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CRESSI SL STAR maintenance / servicing in Melbourne, Australia?

DTS

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Hi,

Does anyone know where there is a Cressi servicer in Melbourne, I can't seem to find one online.

I'm a bit worried about the exposed part of my piston (the part that's in contact with sea water), it seems to have some rust on it and I don't want that rust spreading near the seals.

Best regards,
DTS
 

popgun pete

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Don't worry about it as a small trace of corrosion will not cause any problems. If you want to control corrosion then just put some oil in the muzzle while pushing the piston back slightly to get the oil to flow back over the outside of the piston. Washing the gun after the dive helps to get salt off the gun, including the piston as water enters via the muzzle relief ports. In fact you can put the oil in via those ports.

In the old days pistons were completely made of metal and still worked OK with a few specks of corrosion, but the guns needed to be cleaned and the piston oiled after a dive or something like WD40 could be used. Don't use WD40 on a plastic piston as it can crack some plastics, but it depends on the type of plastic as it never affected the moulded body parts of the gun.
 
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DTS

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Ah thanks for that pete, I'll put some oil on it. :D
 

Diving Gecko

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The bomb proof solution is to change the piston to a Mares one. A lot of the Italian spearos swear by that one. It does not have any metal in front of the seal so doesn't have the issue. Also, it can take a proper beating as it is not as lightweight as some of the newer after market "upgrades".
But I am sure Pete is right that oiling it should work.
I actually have a metal Mares Mirage piston here that seems fine, though pitted in places.
I am refurbishing this old gun and I am changing to a plastic Mares piston, mostly because it is lighter. I will keep the smaller piston for the loading barrel.
If I recall correctly, when I changed my Seac piston, it was a different kind of corrosion. It was more like a coating was flaking off.

I hear so many different things about WD40 that I no longer know what to believe about that particular product. It definitely dries out what you spray it on (WD themselves says "WD " stands for "Water Displacer"). But some say it actually works as a degreaser, too, and as such maybe should not be used around o-rings. Anyone has the real low down on this?
 
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popgun pete

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I have used WD40 on my metal piston pneumatic guns for decades and it has never adversely affected anything, including the rubber parts. I have been through many cans of it as after washing them down I give the guns a squirt down the muzzle, into the selector gate, the muzzle relief ports and the inlet valve well to drive any residual water out. I have noticed that some white plastics, could be nylon or acetal, sometimes turn a buff colour and the surface texture seems to be less shiny as if the plastic had changed its properties. Having been told by a Mares guy that WD40 could cause the plastic piston and shock absorber to crack I put two and two together and decided to not use the stuff on my later guns, or at least not down the muzzle.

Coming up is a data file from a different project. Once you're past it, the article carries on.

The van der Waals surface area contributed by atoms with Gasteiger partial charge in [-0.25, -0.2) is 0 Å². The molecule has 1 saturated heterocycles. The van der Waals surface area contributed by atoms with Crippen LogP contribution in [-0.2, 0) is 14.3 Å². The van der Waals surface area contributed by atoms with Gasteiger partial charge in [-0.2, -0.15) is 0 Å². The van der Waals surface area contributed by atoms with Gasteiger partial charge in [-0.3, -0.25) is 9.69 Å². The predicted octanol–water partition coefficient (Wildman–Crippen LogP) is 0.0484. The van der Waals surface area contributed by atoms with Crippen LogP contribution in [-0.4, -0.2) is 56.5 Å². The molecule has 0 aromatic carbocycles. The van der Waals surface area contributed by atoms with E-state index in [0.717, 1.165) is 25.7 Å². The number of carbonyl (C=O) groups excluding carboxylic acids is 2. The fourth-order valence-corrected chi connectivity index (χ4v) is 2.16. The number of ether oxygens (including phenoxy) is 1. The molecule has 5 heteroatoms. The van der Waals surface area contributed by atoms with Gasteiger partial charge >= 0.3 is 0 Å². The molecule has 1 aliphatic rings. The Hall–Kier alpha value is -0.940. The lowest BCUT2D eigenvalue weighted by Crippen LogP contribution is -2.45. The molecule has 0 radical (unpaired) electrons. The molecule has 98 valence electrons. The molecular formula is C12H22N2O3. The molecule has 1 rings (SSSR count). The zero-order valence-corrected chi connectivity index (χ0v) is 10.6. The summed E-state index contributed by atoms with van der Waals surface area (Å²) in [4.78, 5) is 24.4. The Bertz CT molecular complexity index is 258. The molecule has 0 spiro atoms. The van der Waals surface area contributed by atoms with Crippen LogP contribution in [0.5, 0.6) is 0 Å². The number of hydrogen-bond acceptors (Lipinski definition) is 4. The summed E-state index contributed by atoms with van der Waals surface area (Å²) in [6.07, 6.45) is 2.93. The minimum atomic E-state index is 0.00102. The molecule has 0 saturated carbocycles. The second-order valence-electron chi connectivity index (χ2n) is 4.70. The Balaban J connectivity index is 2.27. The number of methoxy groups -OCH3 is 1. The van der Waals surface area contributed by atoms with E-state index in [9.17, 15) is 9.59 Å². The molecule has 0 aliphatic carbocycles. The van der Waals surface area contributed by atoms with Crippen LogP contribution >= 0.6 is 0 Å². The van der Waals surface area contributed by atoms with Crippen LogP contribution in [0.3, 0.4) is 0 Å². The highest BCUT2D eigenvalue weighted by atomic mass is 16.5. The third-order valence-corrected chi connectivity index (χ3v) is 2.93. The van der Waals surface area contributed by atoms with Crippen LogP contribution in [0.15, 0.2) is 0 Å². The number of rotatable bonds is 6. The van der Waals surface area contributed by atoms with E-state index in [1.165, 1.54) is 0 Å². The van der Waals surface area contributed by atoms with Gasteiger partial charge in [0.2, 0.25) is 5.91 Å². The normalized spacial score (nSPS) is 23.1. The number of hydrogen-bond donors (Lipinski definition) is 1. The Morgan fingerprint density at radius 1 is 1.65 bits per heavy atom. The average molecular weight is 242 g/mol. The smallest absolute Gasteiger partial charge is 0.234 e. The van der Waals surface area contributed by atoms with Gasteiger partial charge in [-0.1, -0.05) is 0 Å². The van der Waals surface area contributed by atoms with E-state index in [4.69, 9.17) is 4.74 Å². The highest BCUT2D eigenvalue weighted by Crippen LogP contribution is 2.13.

Why have I used so many spray cans of WD40? Well the spear shafts and unscrewed spear tips all get a squirt of WD40 after rinsing off or hosing them down with freshwater, the line slides being removed while the shock absorber springs and stop rings are left in place on the shafts. The shooting lines and line slides all go into the wash tubs along with their guns, one gun at a time. Dive masks and snorkels are washed first (they need to be kept very clean), then the guns followed by the dive knives, dive fins and then the wetsuits followed by the dive boots and the catch bags and weight belts being last of all. I prop all of the spears against a wall while standing on their tails on a concrete paved surface and spray the screw threads and down along the shaft to about midway with the WD40 thin red plastic straw attachment stuck in the spray can’s nozzle. I can then watch the WD40 chase the water films down the full length of the shafts which run off in droplets to pool on the concrete paving. The dive knives with handles removed (don’t buy dive knives that you cannot strip down) all get thoroughly sprayed with WD40 after propping them against something where they rest on the tip and the tang and can dry off on all sides without risking a fall to the ground. Dive knife blade tips don’t like bouncing off concrete paving, nor do spear tips!
 
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popgun pete

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CRESSI SL STAR maintenance​

 

popgun pete

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Andrew the fish

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You can take it apart yourself and clean, change oil, replace o-rings etc. I doubt there are parts or service kits for these guns, but o-rings from standard o-ring kits fit fine. Cressi SL Stars are i expensive guns, perhaps cheaper to buy another one then trying to service them. I still have one from 2013. Took it apart once by myself. Not that it was needed, but tinkerer as I am, had this itch to fix something. Result was kind of mixed, since the gun worked fine before and works fine now.
 

popgun pete

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Parts diagram, SL has power regulator, Star is only single power. https://www.cressi.com/easyUp/file/instructions/IB_SL_SL_Star_EN.pdf
Cressi-Sub Parts List SL & Star.jpg
 
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